BLUE SUN ROOM FAN FICTION - GENERAL

JAMESTHEDARK

Legacy 2:01, Mistletoe
Sunday, January 15, 2006

The crew of Legacy are asking more of her than ever before as they plunge back out into the black in search of their kidnapped crewmate. Now, they must ask if what they pursue is worth the sacrifice.


CATEGORY: FICTION    TIMES READ: 1509    RATING: 7    SERIES: FIREFLY

Season Two begins! For a long while, I struggled with what to call this episode, but one line in particular resonated with me, and that, combined with the fact that the end of this episode just happens to take place on Christmas Eve in the Black, gave the first episode its name. Since several members of Serenity's crew are still aboard the badly mauled Legacy, they're being hauled along for the ride, giving me one last chance to see Serenity's side of the situation for a while. Remember, just because something happened that didn't get explained here, don't mean I ain't never getting to it. All your Serenity are belong to Joss, all your Legacy are belong to me. Feedback? GIVE!

Mistletoe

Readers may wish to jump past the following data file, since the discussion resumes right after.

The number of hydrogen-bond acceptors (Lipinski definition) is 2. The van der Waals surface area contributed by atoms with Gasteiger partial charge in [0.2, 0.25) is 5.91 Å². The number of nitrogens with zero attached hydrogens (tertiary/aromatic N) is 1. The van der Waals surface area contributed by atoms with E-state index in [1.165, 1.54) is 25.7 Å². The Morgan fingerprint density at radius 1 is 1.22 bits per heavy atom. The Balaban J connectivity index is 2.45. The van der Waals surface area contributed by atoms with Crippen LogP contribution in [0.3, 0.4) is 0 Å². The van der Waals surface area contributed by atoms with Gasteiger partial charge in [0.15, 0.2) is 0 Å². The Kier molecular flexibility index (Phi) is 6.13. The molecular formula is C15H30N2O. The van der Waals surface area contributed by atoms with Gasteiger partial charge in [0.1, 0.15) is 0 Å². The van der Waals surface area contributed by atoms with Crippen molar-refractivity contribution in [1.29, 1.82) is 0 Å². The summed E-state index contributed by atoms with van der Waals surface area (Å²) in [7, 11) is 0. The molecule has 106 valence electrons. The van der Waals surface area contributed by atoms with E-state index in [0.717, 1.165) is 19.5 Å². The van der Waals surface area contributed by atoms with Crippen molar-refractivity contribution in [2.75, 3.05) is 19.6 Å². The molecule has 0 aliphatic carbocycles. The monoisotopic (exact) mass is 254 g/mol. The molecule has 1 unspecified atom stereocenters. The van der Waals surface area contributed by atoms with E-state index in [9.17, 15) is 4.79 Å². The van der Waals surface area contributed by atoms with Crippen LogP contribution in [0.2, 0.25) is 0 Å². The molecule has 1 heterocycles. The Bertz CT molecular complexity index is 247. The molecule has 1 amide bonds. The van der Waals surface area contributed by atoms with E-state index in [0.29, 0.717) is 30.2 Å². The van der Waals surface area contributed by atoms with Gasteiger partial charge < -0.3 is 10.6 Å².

Malcolm Reynolds eyes flew open at that sound, the sound of something docking with his ship. It had been so long, now. He'd gone to the rendezvous point, where Kell had bade them wait. He waited, as the ships showed up one after another. He waited as Kell transferred dishomed crew back to their original ships. He waited as the ships flew off, into the Black, one after another. He waited, and even Kell gave up and left. And still he waited. "Captain, we've got new arrivals," Kaylee's cheerful voice announced, and he was out of the pilot's seat like a shot. He hadn't even realized he'd fallen asleep. He practically jogged down the the cargo bay, almost running down the sweet girl in the process. He paced on the catwalks anxiously as the door was pulled open by the good doctor. His heart fell more'n a bit when he saw Zoe and Fredesa step out. Not who he was waiting for. Not at all. She was out there somewhere, he knew it. River would have told him if she wasn't. He almost marched right back to his seat and continued brooding. "Sir?" Zoe said, above the howling that Hoban was putting up. He was currently flailing about in Fredesa's arms, a definite change for the proud, protective woman. She hadn't even let Mal touch the kid for months. "It's good to have you back, Zoe," Mal said, glancing past her toward the door, which the doctor was swinging closed. "I take it you're alone?" "I count three of us, sir," Zoe pointed out. "Why, are you waiting for somebody else?" Reynolds frowned, unable to look his first mate in the eye for a moment. "Yes. Yes we are. You and Fredesa get squared away." "Dell, sir," Zoe corrected. "Dell?" "Dell." Mal rolled his eyes. Of course, it wouldn't be his ship unless his crew was backtalkin' him. "Fine then, Dell it is. Zoe, you and Dell get yourselves squared away." The two went their separate ways, Fredesa... Dell, headed toward the passenger dorms, and Zoe to her bunk. At least that hadn't got complicated while he wasn't looking. Simon had a look in his eye when he came up, so Mal turned to face him in all his captainy glory. "Captain," the doctor began. "Waiting here isn't going to do us any good." "Well aware of the problems, doctor," Mal responded, "but until we get back the rest of this crew, we ain't budging an inch." "It's been more than a week since anybody saw them, and they were covered in boarding craft and following the Reavers. Even you have to accept the possibility that," Simon seemed to be gaining momentum, a phenomenon Mal really didn't want to deal with right now. He shut him down. "We ain't having this conversation," he said, voice forced into a semblence of mildness. "Ain't never, have my way. We'll wait till the food runs out, if we have to." "Interesting," Simon said. "Because our stockpile won't last a fortnight." The doctor walked past him, muttering a curse about foolish old men as he went. Mal watched him leave. He should just leave. Jayne weren't too big a loss. Hell, with him not around, they'd save hundreds in food, thousands in medical supplies, liquor and deals gone south. River might be a bit forelorn about it, what with the nutty way she been actin' of late, but the crew'd be better off on the whole. He tried to tell himself that, at least. He also tried to tell himself that without... her around, he'd be able to think clear, not get turned about all the damn time. But he couldn't even fool himself on that, and he had it on fairly good authority that he was a master at self delusion. Shrouded in a fog of worry and self-pity, Mal found himself on the bridge. River had taken to staying below unless he specifically called for her. Then, like as not, she'd appear out of Jayne's ruttin' room. He didn't feel like company right now, though. He dropped himself in the pilot's chair, staring down the plastic dinosaurs which still guarded the pilot from sudden but inevitable betrayals. He couldn't take it. Not again. Not anymore. With a roar of impotent frustration, he swept the figures onto the floor and threw himself back down into the chair, cradling his head in his hands. "Inara," he whispered. "Where are you?" <> Jacob lurched toward the latest sound of crashing and unpleasantness, supporting as much of the weight as he could on the crutch Friday had helpfully left in the infirmery. It still hurt to walk. Hell, it still hurt to breath, with that gorram fluff shot through him like caulking. Sometimes when he coughed hard enough, some of it came out. Which was more'n a mite unsettling. "I am not liking that sound, Zane," He yelled. Or rather, tried to. It was hard to get any sort of volume with a twitchy lung. "All's fine, boss," Zane said over his shoulder as he darted past the door. "Not to fret." Of course, Zane had to be lying. The gorram engine was on fire. That was not a thing which inspired confidence, seein' flames coming out of any part of the ship, especially the one which makes the ship go. "Zane?" "What, boss?" "Your engine's on fire," Zane cast a glance toward where Jacob pointed, started, and grabbed a fire extinguisher. "Fix it." "Jacob, bao bei, you shouldn't be up," Anne's concerned voice said behind him. He felt her trying to guide him back down the the infirmery, but he was too stir-crazy to stay there right now. He glanced at her, but she'd taken place at his right side. His blind side. "Ain't goin' back down there," Jacob said. "I just can't. Gotta be up and about. Pa always said the best way to cripple a man is let him recover too long." "Your father sounds like an interesting man," Anne said, now dragging him away from the engine room. "I'll have to meet my new inlaws sometime." "Meeting mine is about as likely as meeting yours," Jacob muttered. "Pa had a heart attack two years ago, and Ma got took by a stroke back near a decade." Anne frowned up at him. "Y'ain't never said anything about them before." "Didn't think it mattered. Where are we headed? Miranda?" Jacob asked. "Our path takes us well away from the Burnham quadrent," Anne said. "You're giving up?" his voice grew very tight and low. "You ain't listening," Anne said. "They ain't headed back to the planet. They's headed somewhere else." "Well, this is all kinds of fun," Jacob muttered. She tried to guide him down the stairs to the infirmery, but he momentumed his way into the kitchen, and from there into the fore-corridor. She still tugged at him, but she didn't want to hurt him. He was counting on that. Carefully, he lowered himself into the copilot's seat, wincing as the wound twisted a mite. Gorram if that didn't hurt still, after a whole week. He'd love to get Friday back on his boat. That'd fix him up. Getting Sylvia back, though, would be better. Finally realizing she wasn't getting him back into the infirmery, Anne surrendered and sat herself down in her seat, fixing him with a hot glare. "This ain't makin' a touch of difference." "Anne." "Common sense, bao bei," she said softly. "Them's got took by Reavers either die or are better off that way. She's gone, Jacob." Jacob locked his eye onto hers. "She's not gone. Not until I say she is." "You wantin' don't make it happen," she said quietly. "Why are you fightin' so hard for her?" "She's a part of my crew," Jacob said simply. Anne's look became distant. "And if it was me?" she asked. "Never gonna happen." "If it was me?" she asked again. Jacob sighed, staring off into the black. "If it was you, ain't a power in the 'Verse'd stop me from finding you." Zane appeared then, looking a bit scorched and a bit sad. "Boss," said he, "we've got a problem." "Don't want to hear problems, Zane. What I want is to hear solutions. Get that engine turning. Get us moving." "Not going to happen, boss," Zane shrugged. "We've been runnin' ragged on an engine that had a Reaver monkeywrench tossed into it. It was just a matter of time before it quit. And sure picked a sweet bung of a spot to quit, didn't it?" "It's not a Capissen 38, is it?" Jacob asked. "No." "Then you can fix it, so ruttin' fix it!" he shouted, then succumbed to a fit of painful coughing. "Anne?" Zane implored, but she shook her head. "Look, boss, when I say ain't gonna happen, I really do mean it. The primary grav-couple housing's up and shattered. Without that, we're runnin' on reaction drive only, and that won't barely even outrun one of the shuttles." "Replace it, then," Jacob coughed up another red and white glob. "Use them parts we picked up after Liann Juin." "Da-shiong bao jah shr duh lah du-tze, you're not listening to me," Zane finally shouted. "The housing's damn near the only custom piece this ship's got. Ain't nobody but another Firefly'd have one. Only way we're gettin' another is if another Firefly just happens to come along, or if I make one m'self." "Then make one!" Jacob ordered, forcing himself to his feet. "I intend to run down those bungers. I intend to get back my crew, the way it was. And I ain't havin' that coasting in the Black, dohn luh muh?" "Fine," Zane said loudly. "Fine!" Jacob shouted back. His voice left him after that, so his next words came out quiet and gravely. "Get to work." Zane cast one more glance back, somewhat hurt, it looked like, and vanished back into the ship. Jacob lowered himself back into the seat. Anne dropped herself on his knees, facing him. "What the hell?" "So you don't get up again and do something stupid," she explained. Her eyes were beginning to glimmer. "I thought I was losing you, back there. I don't want that. If that means I have to hold you down, I will." "Ain't leavin' you in this world, bao bei," he whispered, his throat still achin' him somethin' fierce. "Ain't never gonna." She wrapped her arms around his neck and pulled him tight. He struggled to hold back a hiss of pain as her admittedly meager weight pressed against his injury. Her fingers began to bite into his shoulder blades, the way she did when she was sleeping. "I was just... so afraid I was going to lose you." "Not in this 'Verse, ki zi, not in this 'Verse." She remained in that position a good long time, simply clutching herself to him and trembling. Her head was buried against his shoulder as she shook. Was she crying? He couldn't tell. She wasn't one for weeping, usually, but once she started, she had a tendency to go on for a while. There were a lot of tears stored up in that little frame. "Oh, I'm sorry, I just thought," Inara said as she noticed the two. "What is it?" Jacob asked as if nothing were out of the ordinary. She didn't seem to need to be pushed further, making him wonder if the crew over on Serenity got grapply or weepy more often than he gave them credence for. "I heard from Zane that you were up and about. Which, by the way, I disapprove of." "If I wanted a medical opinion, I'd talk to a doctor," he said. "What are you here about?" The Companion sighed. "You have to accept the possibility that Sylvia might be dead." "Why does everybody think I need to hear that today?" he asked, eye hard and sharp on Serra's own. "She's alive. I know it, and more important your own pilot, River, knows it." "Oh, yes," she scoffed. "Let's bring that little vision of River into this, shall we? A vision that tells you exactly what you want to hear, that none of the rest of us, conveniently enough, can't see." "Jayne seen it, too," Jacob pointed out. "Jayne," she began, and found herself caught between entirely too many negative things to say, and not enough time her natural lifetime in which to say them. "Jayne is a fool." "Shouldn't be talkin' 'bout folk behind their backs," the mercenary said as he entered the cockpit. "Might hurt their feelin's." "We both know you don't have feelings," Inara snapped. Jayne scowled. "I didn't come here lookin' for a fight," he retorted. He then seemed to notice the position Anne had taken. "What in the hell's she doin'? Shouldn't you to be doin' that in yer bunk?" "Does this disturb you?" Jacob asked flatly. "More'n a little." Jacob rolled his eye. "What's this about, Jayne?" "Done cut the last of them things loose. Patched up the hull, too. Weren't easy with the li'l 'un flyin' us so crazy." "Might want to watch your tone around my wife," Jacob pointed out. "What's next?" Inara asked. "We're dead in the water 'till Zane fixes up a part. Till then, ain't really nothin' to do," Jacob said quietly. "Shiny," Jayne muttered. "I'll be in my bunk." "You don't have a bunk," Inara said. Jayne paused in his turn. "Right," he said slowly. "You know where I'll be." As the last of them left the room, Jacob shifted his weight, drawing another spike of pain from his chest, to get a look at his wife. She was crying, eyes shut as she sobbed. He wondered if she was even aware of what was happening around her. Sometimes, when she lost control of one thing, a lot of other things went buggy too. "Anne?" he asked. She tilted her head to glance at him. Her cheeks were quite damp. "I'm sorry," she said. "I just..." "Don't ever apologize," Jacob said softly. "It doesn't matter what you do. I'll be here for you. It's what I signed up for," he grinned somewhat. "I accepted you, strangeness and all, four years back when we started sharing a bed. Have I ever asked why you get clingy when you go to sleep?" "I do not get clingy," she protested. "Oh, you most certainly do." She smiled then, a weak, uncertain smile, but a smile nonetheless. She rested her cheek against his shoulder. "Do not." "Boss, I can f..." Zane announced as he charged up onto the bridge. Then, he saw the pair of them in their crippled embrace and hesitated, making as if to leave. "I ain't cuttin' in on a moment here, am I? "Life is but a series of moments, Zane," Jacob recited. "What is it?" "I can rig up somethin' that'll work like a grav-couple housing, but it won't last long. Might only take us out the day, might last us a week. Sure as hell won't run for a month, though." "If it'll work rig it up," Jacob said. "Here's the kicker. Full burn is out of the question. We try pipin' more juice through this thing than one hundred percent, it'll fry faster than you can say... don't full burn or the thing'll... fry..." "Then do it. I'll take whatever you can give. How long to rig this up." "It'll take the rest of the day, at least," Zane said. Jacob sighed. "Then get started," every hour they spent coasting along was an hour that they were getting farther away. As the mechanic left the cockpit, Jacob found himself running his fingers along Anne's short, curling hair. He tried to remember a time when things was simple. <> Kaylee frowned at Mal as he stared bleakly at the slim fare which had been set before him. As edible as it looked, he didn't have the slightest inclination to touch it. He knew that no matter how good a cook that Friday was, it'd just taste like ashes. Weren't much left to him, nowadays. "Captain?" Kaylee said quietly. "Y'ain't touched your dinner." Mal gave her a level glance. "Looks awful tasty!" she said with a hopeful smile. Mal didn't even look up. "You should eat," Simon said in the breach. "Starvation might take days to set in, but malnutrition can make it difficult to..." "Simon," the other doctor's voice sounded, smooth and sensual. "I ain't exactly what you'd call couth, but that ain't proper dinner conversation." "We're tryin' to get him to eat," Kaylee whispered, more than a bit too loud to be confidencial. Friday frowned, pulling off the slim spectacles and frowning at the captain for a moment. "If you don't eat," Friday said. "You'll get stupid. You get stupid, you won't find her." Mal frowned at her, but still couldn't bring himself to eat. The doctors both shook their heads in almost the exact same disdainful way. The crew exodused around him, leaving him staring at the admittedly somewhat attractive dinner the other doc had whipped up. It also marked the last of the canned food. Now, all they had left was protein in all the colors of the rainbow and that scum in the water-purifiers. "Sir?" the no-nonsense voice that had stood beside him for entirely too long to be ignored. He looked up, seeing Zoe staring down at him with a more than slightly unimpressed look on her face. "What is it?" "Are you really going to do something this stupid, sir?" Zoe asked. "Stupid?" "Yes, stupid. As in where you stop eating because someone you care about isn't around." "I don't think we ought be havin' this conversation," Malcolm said. Of course, that was when Zoe caught his shirt and hauled him to his feet, then pitched him forward into his dinner. "Gorramit, woman, what in the hell're y'doing?" "If you don't want to eat, I'll shove it down your rutting throat, sir," she said flatly. "Trust me, I've gained a lot of experience feeding uncooperative infants." Malcolm struggled for a moment, but even with a kid on the ground, she was still more than able to manhandle him. "Fine, I'll eat. Just let go of my gorram neck." Zoe let him flop back into his seat and pick off the vegetables which had become stuck to his face. "You didn't need to do that," he muttered. "Yes, I surely did, sir." her back was still perfectly straight, but there was a sense of her loosening. It was something she only did around two men that Mal could remember, and he was one of them. "Sir, I know what this is about." "I surely think you don't." Her face went blank. "We were both there. We got chewed up and spat out. I didn't have much keepin' me going. Then you brought that annoying pilot with his plastic dinosaurs, which I noticed you spread out onto the floor, and I found myself a husband. We got tore up plenty again after Miranda, and I lost my mister. Things got bleak. But I'm still here. I've lost more than any-damn-body on this ship. I lost my family twice, lost my man, near lost Hoban, but I'm still here. So are you. You didn't die in Serenity Valley, sir, so stop the hell actin' like you did." Mal stared his first mate in the eye for a long moment. "Is that all?" "For now, sir." "Well," he said, picking the last of the food from his mug. "I'll just finish my dinner then. Y'ought maybe be seein' to that rugrat of yours." "Just maybe ought, sir," she said, waiting until he'd actually bitten into something before leaving. Friday brushed past her in the other direction. Mal noticed she was carrying a guitar with her as she dropped herself down in the puffy chair. Mal must have been giving a what-the-hell look, 'cause she slid them glasses back up onto her nose and smiled at him. He was shocked at how much it reminded him of Inara, despite the fact that the two women had only the barest resemblence. "I've got to keep practicing, don't want to get rusty," she said, tuning her instrument. "Got any requests?" "Not as such, no." Friday plucked a few experimental strings, then glanced off pensively. "I've got one. Writ by a soldier from the Valley." she began to strum the chords of a tune he felt he'd heard before, a song which was a part of him. "Take my love, take my land, take me where I cannot stand," she sang, her voice ringing clean and clear throughout the closed space. "I don't care, I'm still free, 'cause you can't take the sky for me. Take me out into the black, tell 'em I ain't comin' back. Burn the land, and boil the sea: you can't take the sky from me. Take your war, I've found my peace, to soar where I find my release. You lock me up, but I'm still free, 'cause you can't take the sky from me. No one place that I can be, since I seen Serenity. You can't take the sky from me, no, you can't take the sky from me." As she continued to strum, Mal glanced over his shoulder, spying River standing at the theshold of the fore-corridor. She was draped in Jayne's Fighting Elves shirt, and her hair was in even more marked disarray than usual. Feet, as they often were, bare. He stared. She stared back. At long last, she nodded slowly. "I'll set a course," she whispered between the notes. <> "So," Inara said, breaking into the long, awkward silence that had invaded the dinner table. It had been almost a week since Zane's little mishap with the engines that sent them limping on their ways. Each day saw the crew getting more and more pessimistic about their captain's plan. The man ate his meal mechanically, despite the surprising quality of it. "How about something to dispel the mood?" "What've you got in mind?" Zane asked, instantly chipper. "Tell me," she swept her dark, penetrating eyes around the table, "what you find most attractive in a mate." "The eyes! No, the nose," Zane said. "Wait, that's not it... you know that spot on a woman's lower back? Just above the pi gu?" She tried to focus the cycle the other direction, simply to avoid Jayne being next, but he stomped right into the spot, conversationally speaking, without hesitation. "Soft lips," Jayne said, sprawing a bit of food onto the table in the process. Inara looked a bit surprised by his answer. "I thought you never kissed them on the lips?" she asked. "I don't," he said, a lascivious grin on his face. "Ugh. Remind me never to talk to you again," Inara grunted. "Anne?" "Weight," she said, staring at Jacob. "Excuse me?" "Solidity, substance. If you got that, you can fall asleep and know that they'll still be there in the morning." Inara nodded to concede the point. There was certainly something to be said for not waking up alone. Some of her clients paid extra to be cuddled. A great many more simply walked away, which made very little sense to her. "And what about you?" she asked the captain. His gaze swung from his wife to his passenger. "The ability to look a man in the eye and say 'no, and no amount of money will change that'." Jayne burst into raucous, messy laughter, almost falling out of his seat. Zane looked at the mercenary next to him for a moment. "Did I miss something?" he asked. "That's almost 'xactly what Mal said when she asked that," Jayne managed to say between guffaws. While he was snickering, he seemed to have his attention diverted to the currently empty nook. Inara simply shook her head beautifically. "I was refering to physical attraction," she said softly. "Oh, well then," Jacob pondered for a moment. "Nothing." "Excuse me?" "Physical attraction is learned. Before I met my dearly beloved, I had a set of physical cues which got me all hot and bothered, and not a one of them is shared by my Anne," he placed his hand on her far shoulder and drew her toward him. "However, in the time since, everything I find attractive is in her. The height, the weight, the skin, the hair, the eyes. It's all secondary to what's under 'em." "Well," Inara muttered. "That's somewhat romantic." "Ah hell," Jayne muttered, his face shining with terror. Jacob stared at the mercenary for a long moment. From what he'd heard, there was only one thing the man feared. "What is it?" Jacob asked, his question ending just as the proximity alarms began to call from the cockpit. Usually, since the sensors were so damn powerful on this ship, they didn't start up till somethin' was damn near at spittin' distance. Out here, Anne had rigged them to start singin' the instant anything popped onto the screen, at any distance. She'd pulled free and ran up into her domain in a heartbeat. Jacob followed a few steps behind, leaning over her shoulder as she interpreted the readings the ship was feeding her. "What is it?" he asked quietly, knowing full well that there weren't nothing else this far out. Even though they'd been headed in a direction markedly not toward Miranda for a hell of a while, by which he meant. "Hold on," she muttered, her face deapan as she concentrated. "All I'm reading right now is moving metal. Could just be a rogue comet." "Then why's Jayne actin' like we're about to get hit by..." "Reavers!" she shouted, turning in her chair. "Zane, get your skinny ass up here!" "Anne?" he said. "We've got a pair of Crabs coming from dead forward," she growled as she readied Legacy for whatever they needed of her. "We gettin' Reavers?" Jayne's booming voice sounded from the back of the cockpit, sounding more that of a child than the foul-mouthed mercenary it belonged to. A glance back showed he'd already gotten his weapons. "River?" Jacob asked. Jayne nodded. "Will somebody get this rou di-duo mao di kiang out of my way?" Zane muttered, having to sqeeze himself between Jayne and the doorframe. "Reavers?" Anne nodded. "Where are they?" Jacob asked, staring off into the Black. He couldn't see anything. "They're a ways out. Zane?" "Ready," He said, seating himself in the 'gunners' chair. "Where they at?" the mercenary muttered. There was a brutal silence as the 'Verse collapsed to about ten square feet. "There!" she shouted as the first of them was hit by the light she'd started swinging around. Two of them, bearing right down on them; 'Crab' landing craft. Those things'd ram the ship, dig in with their claws, and dump their cargo of Reavers inside. Legacy was already tore up plenty from her last run in with Crabs. "I've got it," Zane muttered, eyes locked forward. He let out a laugh as the missile shot free of its launcher, streaking through the black toward the closer of the Crabs. It was about to strike when the craft jerked away, letting the thing streak past it. As the missile tried to loop back around, it slammed directly into the second. "That was... lucky," Anne muttered. The Crab began to drift erratically, and the one which had dodged the attack looped back around, headed back toward its wounded fellow. Another contrail reached out into the void, still streaking toward the first. This time, its target dropped itself behind the already wounded craft and halted, sacrificing the debilitated craft. As the ship began to drift apart, the remaining Crab thrust straight at them. Anne drew the craft away, setting the ship into overburn and throwing everybody not holding onto something into the back wall. "What's the plan?" Jacob asked, holding his chest where the wound tore at him from his wife's mad maneuvering. "Sometimes," she said with an odd smile, "you gotta roll a hard six." Jayne frowned. "What th'hell's a hard six?" "Y'all better hold onto somethin'," Anne said, which was all the warning she gave before flicking some switches and sawing at the controls. The ship lurched painfully, metal screaming as it was stressed beyond tolerance. A loud bang sounded from the engine room, no doubt Zane's replacement part quitting with great gusto, and the stars spun in front of the ship. Finally, when the ship, and Jacob's head, for that matter, stopped spinning, the Crab was directly in front the ship. Zane didn't hesitate for a second, letting fly another missile. That's when the damndest thing happened. The gorram missile exploded early, hittin' nothing but Black. The Crab streaked past it, latching itself to the spine of the now crippled ship. Zane leapt up from his seat, sprinting past the wretched sounds of tearing metal and to his engines. Jacob dragged the hulking mercenary down the corridor and pointed his Mauser at the hole which had been torn into the cieling of the kitchen. The shrieking stopped. And they waited. "Not that I ain't relieved," Jayne said, staring down a particularly large rifle, "but ain't them supposed to be comin' on?" The hole remained. Vacant. Jacob loped painfully to the side of the table and looked up, trying to gain a glimpse of what could be inside. That was when the black blur dropped out, landing awkwardly on the table. Jayne had the gun pointed at the figure in a moment, but Jacob swatted the weapon away as he beheld a pair of blue-green eyes staring out of a blood-coated face. "Syl?" he asked. Her clothes had been shredded badly, and no small amount of that blood appeared to be hers. Her eyes flit around the room, and her lips writhed. Her hand, scarlet from fingertips to elbow, where her clothing extended no further, reached up toward him. "H...H..." Jacob leaned closer. Sylvia's hand pressed against his cheek. "Home." "Son of a bitch!" Jayne muttered, and Sylvia's eyes rolled back and her brutalized form became limp. <> It had been a week since they'd left the rendezvous point. Seven days. One hundred sixty eight hours, give or take a few. Every damn one of them felt like an eternity. He hadn't asked the li'l albatross where she had him headed. With Zoe and F...Dell on board, weren't no reason to go back to Paquin and Brownlee's. He'd spent most of his time below decks. In the cargo bay, when it was dark, in his bunk when it weren't. Just couldn't face down them newlyweds, all happy and such, mood he was in. It didn't seem right for everything to be going right for everybody but... not him, he guessed. Things never went smooth for him and he didn't expect that'd ever change. Still, every second he spent flying through the Black felt like another second he'd abandoned her. River wouldn't even talk to him anymore, and she didn't look too good. Like she hadn't had any sleep in a week. She wouldn't talk to anybody, but she always seemed to be muttering, always too low for anyone to hear. Zoe tried to confront him again, but with his door locked, all she could do was call him an idiot and wait. She must have given up at some point, 'cause when he went up for something to nibble on, she was nowhere to be found. He hadn't taken much, yesterday, but he still hadn't gotten around to finishing it. He just wasn't hungry. He was so far beyond desparation that he was willing to sell his soul, had he believed he had one, or a convenient forum at which to sell it. Having nothing else he could do, Malcolm Reynolds tried something he hadn't done in years. Malcolm Reynolds got down and prayed. He had drifted off at some point during this last, most desparate ploy, his head coming to rest on his bed and everything else on the floor. The hiss of the door becoming unlocked pulled him back into conciousness. "Gorram it, Zoe, I ain't in any sort of mood for this right now," he growled, leaving his head against the mattress. The sounds of boots falling against the ladder vexed him. He grumbled again. "For the last time, I," he said, pulling his head off the mattress and rising to his feet. Suddenly, he felt all the words falling away. <> Jayne stared at the door as the shuttle locked into place. Looked like it were the middle of the night on Serenity, and was about as good a time to show up as any. Christmas present, River had said. Well, smack him around if it weren't Christmas Eve. The captain a' Legacy, that Greyson fella, had taken the duty of runnin' the two of them back to their home. He weren't too bad a fella, Jayne thought. Not nearly as crotchety as Mal, didn't have nearly the problems with the womanfolk. More'n welcome a change to that damn tension Mal and 'Nara always seemed to throwin' around. Inara pulled the door open, glidin' through in one of Jacob's doc's robes, confrontin' the woman herself what owned the robe. Friday, her name was, smiled as she beheld the two of them, and beyond them, Jacob. The Asian woman leaned in close to Inara, whisperin' something Jayne couldn't quite catch. She also slipped something into the Companion's hand, paper, looked like. Jayne frowned. Not worth thinkin' on. "Well, this is your stop," Jacob said slowly, still favorin' that hurt in his chest. Jayne couldn't rightly blame him. Closest he ever got to somethin' like that was when the crazy one came at him with a butcher knife. Jacob stared at the merc, makin' him all manner of uncomfortable for a while. "She might not be all there," Greyson said quietly, more'n like just between the two of them. "But she don't have to be." Jayne glared at the smaller man. Jacob smiled disarmingly. "Pa always said I shoulda been a shrink. Don't be a stranger, mister Cobb." Jayne was shaking his head as he went out the door. He made it about four steps on the catwalk before he got hit by a flying weight. A little flying weight with arms and legs. And long, black hair. He felt another mouth pressed against his own, and he struggled a bit to shrug her off. Weren't no good, though. She had him good. Finally, when she was done, River pulled back with a beaming smile. "What the hell?" he asked loudly. Without breaking eye contact, the little girl... little woman, he guessed... pointed straight up. "Mistletoe," she said brightly. And damn it if there weren't a sprig of that crap right above their heads when he looked up. Appearantly sated, she let go and skipped away, leaving one very baffled mercenary staring after her. Inara also stared after the young pilot, possibly every bit as confusticated as he was. "I didn't," Jayne began. "Just," she responded, "too insane... to be your fault." Jayne nodded in agreement. Doc might say she was on the mend, but that girl was gettin' more feng kuang every time he looked at her. The shuttle was already liftin' off, Jacob and his doc in tow as they headed back to their ship what done parked a short ways off, and Jayne shuffled the confused Companion out in front of him. Just as they reached the top of the stairs, River's head popped around the corner. "Captain wants you," she said to Inara. "What does he want?" she asked, somewhat miffed soundin'. "Captain wants you," she said again, not seemin' to understand why Inara didn't get it. "Go to him." Inara rolled her eyes and glided past the pilot, no doubt on her way to trade words with that contrary capt'n. Now, though, River was staring right at him. "What?" he demanded. She just stared at him and smiled that little, creepifyin' smile. "I ain't gettin' you a Christmas present." "You already did," she responded. Jayne grunted, not feelin' like dealin' with this right now. As he pushed past the li'l 'un, he growled to nobody in particular. "I'll be in my bunk." <> "River said you wanted me?" Inara said as she beheld the confounded looking Mal standing in front of his bunk. He was, she was surprised to see, stripped to the waist, and had a from his mattress pressed into his forehead. He just stared at her. "Well," she began. "I've been aboard five minutes and you haven't called me a whore yet. That must be a new record. Whatever it is you want, I assure, you, I can explain." Mal blinked, standing unsteadily in the middle of his room. "I believed in the Alliance, Mal. I always did. I never questioned what they were doing to make my life the way it was. But since... then... I haven't been able to... Back on Osiris, that girl was being... She made me so angry, and I just... I hit her." Mal didn't offer his opinion. "I know, you keep saying that one should never hit another with a closed fist, however hilarious it is. That's what tipped the scales. I had to do this, Mal. I had to be on the right side, instead of the winning one." She paused for a moment. "Mal?" He hadn't said a word since he caught sight of her, just stared at her. Staring, and smiling. She wasn't sure whether he scooped her up or she leapt into his arms, but before she knew it, their lips were locked and she felt the 'Verse disappearing around her. All that remained was the two of them. She felt herself being placed, oh so gently, on the tiny cot against the wall of the room. "Wait," she said, pushing Mal away for a moment. "What does this mean?" Something happened to Mal's eyes, a fire that had burned so bright and so hot, doused. His smile dropped away and he stood up. "I don't know," he said despondently. She grabbed his arm and pulled him back down beside her, an act a great deal easier than she thought it would be. She caught his chin between her fingers and stared into those eyes. "Good answer," she said, kissing him again. She broke away for a moment. "Just promise me one thing." "What is it?" he asked. "No pirate jokes." Mal smiled very wide as she undid the belt to her robe. "Yarr," he said. It was the last word he said for a very long time. <> "That'll do you," Friday said, pulling the stitches closed on his wounded chest. "Should be right as rain in no time flat." Jacob nodded gravely. He pulled his shirt down over the wound and stared out onto the slab, to where Sylvia had been laid out. Since she had literally dropped in on them, she hadn't regained consciousness. When they'd cleaned her off, they discovered she had taken very few wounds during her stay. "What about her?" he asked. "Excuse me?" she muttered. "Sylvia. Have you figured out what's wrong with her?" "Not yet," Friday said. "It's a good thing you saved her stomach contents, though. I found these." She slid the pan toward him, and he looked inside. "Ai ya, tyen ah," he whispered as the partially digested human fingers rolled in the pan. He looked back at his friend, laid out and looking so helpless. If he was right, she was anything but. Never before had he hoped more that he was wrong. "What?" she asked, putting the last of her things away. "Don't leave her alone, not ever. Tie her down," he said. "Take everything sharp or pointed out of this room, and lock it when you leave." "This is insane," Friday said. "You're making her sound like a..." "Reaver," Jacob finished grimly. "She spent fourteen days endurin' what drives the strongest insane inside four hours. Ain't got any proper idea what's going to be greeting us when she wakes up." "Boss?" came Zane's voice from behind him. "What is it?" "Legacy's hurtin' bad. We've got to get some place to patch her up," the mechanic answered. "Ain't no place anywhere near here," Jacob swore. "Not quite, boss," Zane interjected. "There's Mister Universe." "Zane, that place is abandoned." "I wouldn't offer it if I didn't know what I was talkin' 'bout, boss." Jacob sighed. "Tell Anne where to fly," he said, suddenly feeling very exhausted. "You should get some rest, Jacob," Friday said gently. Jacob nodded. "You know," he whispered, pulling out his gun, "I really should."